5 Overlooked Assessments for Exercise Prescription in Older Adults
We as physical therapists are seeing an increasing number of older adults presenting with issues related to frailty, poor balance, and generalized deconditioning. Our aging adult clients have distinct needs that require unique assessment tools for exercise program design. Here, we’ll review overlooked assessments that will level up your care of the older adult.
Note that this list is not all inclusive. We won’t review well-known tests like the 30 second Sit-to-Stand or measuring single leg balance for time. Rather, this list focuses on valuable tests that many clinicians are missing AND require minimal equipment and space-which is an issue in many outpatient clinics.
These assessments cover a few key areas: muscle power, strength and endurance, aerobic capacity, and balance.
1) 4-Stair climb power test
A common issue in older adults is a decline in muscle power, which is strongly related to a decrease in functional mobility. Some assessments, like the 30 Second sit-to-stand, also measure other qualities such as muscular endurance and cardiorespiratory capacity. This makes it difficult to determine the extent to which muscle power limits a client’s mobility.
The 4-Stair Climb Power Test is a quick assessment of lower extremity power, which requires minimal equipment (1). This test is an abbreviated version of the Stair Climb Power Test and only requires that the client ascend 4 steps as quickly as possible (using a handrail if needed). The 4-Stair Climb Power test is valuable for tracking both muscle power and quantifying progress on functional tasks such as stair negotiation. To learn how to perform and interpret the results of this test, check out Dr. Mariana Wingood’s Masterclass “Exercise Prescription for Aging Adults”.
Muscle strength and endurance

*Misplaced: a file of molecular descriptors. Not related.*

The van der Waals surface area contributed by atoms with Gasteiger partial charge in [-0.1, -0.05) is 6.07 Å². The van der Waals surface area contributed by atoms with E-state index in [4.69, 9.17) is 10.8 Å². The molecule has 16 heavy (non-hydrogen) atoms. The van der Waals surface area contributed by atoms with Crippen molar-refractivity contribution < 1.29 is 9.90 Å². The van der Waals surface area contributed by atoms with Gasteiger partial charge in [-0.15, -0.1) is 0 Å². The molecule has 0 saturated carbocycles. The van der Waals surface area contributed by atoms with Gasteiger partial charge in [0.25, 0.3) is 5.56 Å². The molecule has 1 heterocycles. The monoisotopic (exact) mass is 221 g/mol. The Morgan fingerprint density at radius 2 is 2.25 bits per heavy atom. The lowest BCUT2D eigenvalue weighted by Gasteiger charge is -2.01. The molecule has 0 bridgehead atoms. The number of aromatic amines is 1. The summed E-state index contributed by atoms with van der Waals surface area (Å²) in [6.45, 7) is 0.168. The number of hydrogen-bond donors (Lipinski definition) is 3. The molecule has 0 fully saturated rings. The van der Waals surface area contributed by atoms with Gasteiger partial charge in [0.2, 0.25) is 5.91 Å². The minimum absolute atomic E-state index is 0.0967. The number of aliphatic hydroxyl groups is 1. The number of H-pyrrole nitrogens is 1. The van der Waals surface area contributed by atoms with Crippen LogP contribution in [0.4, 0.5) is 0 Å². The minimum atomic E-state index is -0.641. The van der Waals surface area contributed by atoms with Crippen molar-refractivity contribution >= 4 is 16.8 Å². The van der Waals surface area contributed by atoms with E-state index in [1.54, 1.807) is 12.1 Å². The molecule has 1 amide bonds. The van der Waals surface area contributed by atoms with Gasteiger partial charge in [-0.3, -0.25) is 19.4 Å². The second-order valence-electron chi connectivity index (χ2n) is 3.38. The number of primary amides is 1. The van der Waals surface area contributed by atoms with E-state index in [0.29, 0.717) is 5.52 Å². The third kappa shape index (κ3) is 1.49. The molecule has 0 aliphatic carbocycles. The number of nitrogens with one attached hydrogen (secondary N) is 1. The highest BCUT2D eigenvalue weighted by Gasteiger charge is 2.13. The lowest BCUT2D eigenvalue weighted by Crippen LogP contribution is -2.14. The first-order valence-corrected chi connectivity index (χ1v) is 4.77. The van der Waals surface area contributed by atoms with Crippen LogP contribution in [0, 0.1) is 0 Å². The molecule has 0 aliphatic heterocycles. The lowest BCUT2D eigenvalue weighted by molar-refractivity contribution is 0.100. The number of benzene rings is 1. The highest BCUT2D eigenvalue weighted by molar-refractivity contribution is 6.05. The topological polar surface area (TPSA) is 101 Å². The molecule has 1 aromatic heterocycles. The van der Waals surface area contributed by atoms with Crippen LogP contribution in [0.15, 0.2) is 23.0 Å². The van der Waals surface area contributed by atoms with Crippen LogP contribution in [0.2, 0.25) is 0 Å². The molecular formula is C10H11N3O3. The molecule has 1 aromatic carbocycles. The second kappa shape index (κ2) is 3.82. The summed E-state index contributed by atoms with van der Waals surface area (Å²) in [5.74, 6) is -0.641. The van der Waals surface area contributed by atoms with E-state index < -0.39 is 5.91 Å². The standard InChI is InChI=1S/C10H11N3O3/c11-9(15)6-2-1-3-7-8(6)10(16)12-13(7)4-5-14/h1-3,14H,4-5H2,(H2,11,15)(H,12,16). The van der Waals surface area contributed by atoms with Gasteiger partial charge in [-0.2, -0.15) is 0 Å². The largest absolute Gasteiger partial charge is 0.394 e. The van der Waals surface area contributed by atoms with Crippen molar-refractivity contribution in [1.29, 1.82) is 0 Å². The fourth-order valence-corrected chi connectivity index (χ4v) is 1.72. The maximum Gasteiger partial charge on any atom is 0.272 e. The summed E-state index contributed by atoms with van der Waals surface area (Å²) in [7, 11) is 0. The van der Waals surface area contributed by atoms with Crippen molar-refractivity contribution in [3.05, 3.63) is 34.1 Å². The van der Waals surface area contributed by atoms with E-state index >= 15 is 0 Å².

2) Single leg heel rise test
While we routinely measure gross lower extremity strength and endurance with older adults, we often miss a crucial component: plantar flexor strength and endurance. Plantar flexion strength and endurance is strongly associated with gait and balance capabilities in older adults (2). To measure plantar flexor performance we need more than manual muscle testing (MMT). MMT for the plantar flexors has a ceiling effect because these muscles tend to be strong and the short lever arm for MMT limits its ability to gauge functional weakness for many individuals.
Instead, we can use the single leg heel rise test, where the client performs single leg heel rises at a rate of 1 per second until failure. This test has age and sex matched normative data which can aid in goal setting for your client. For full details on administration and interpretation of this assessment, check out Dr. Wingood’s Masterclass on Exercise for older adults.
3) 2-Minute step test
As Dr. Wingood discusses in her masterclass, there are pulmonary and cardiovascular changes that limit older adults’ functional capacity. This not only influences our prescription of aerobic exercise, but how we structure an exercise program for an older adult. For example, if a client has low aerobic capacity, they may require longer rest breaks. Further, they may need to start with a higher frequency of weekly sessions of shorter duration, since they may lack the work capacity for longer exercise sessions.
While the 6-minute walk test provides valuable insights into aerobic capacity, some clinics may not have the equipment or space to perform this test. The 2-minute step test evaluates aerobic capacity by measuring the number of times the client lifts their right knee to a mark taped against a wall. This test is not only time efficient, but eliminates balance as a limiting factor, since the client is able to hold onto an object for support. This assessment also has age and sex matched normative data for comparison (3).
For an expert breakdown of administration and interpretation of this test, read Dr. Wingood’s research review here.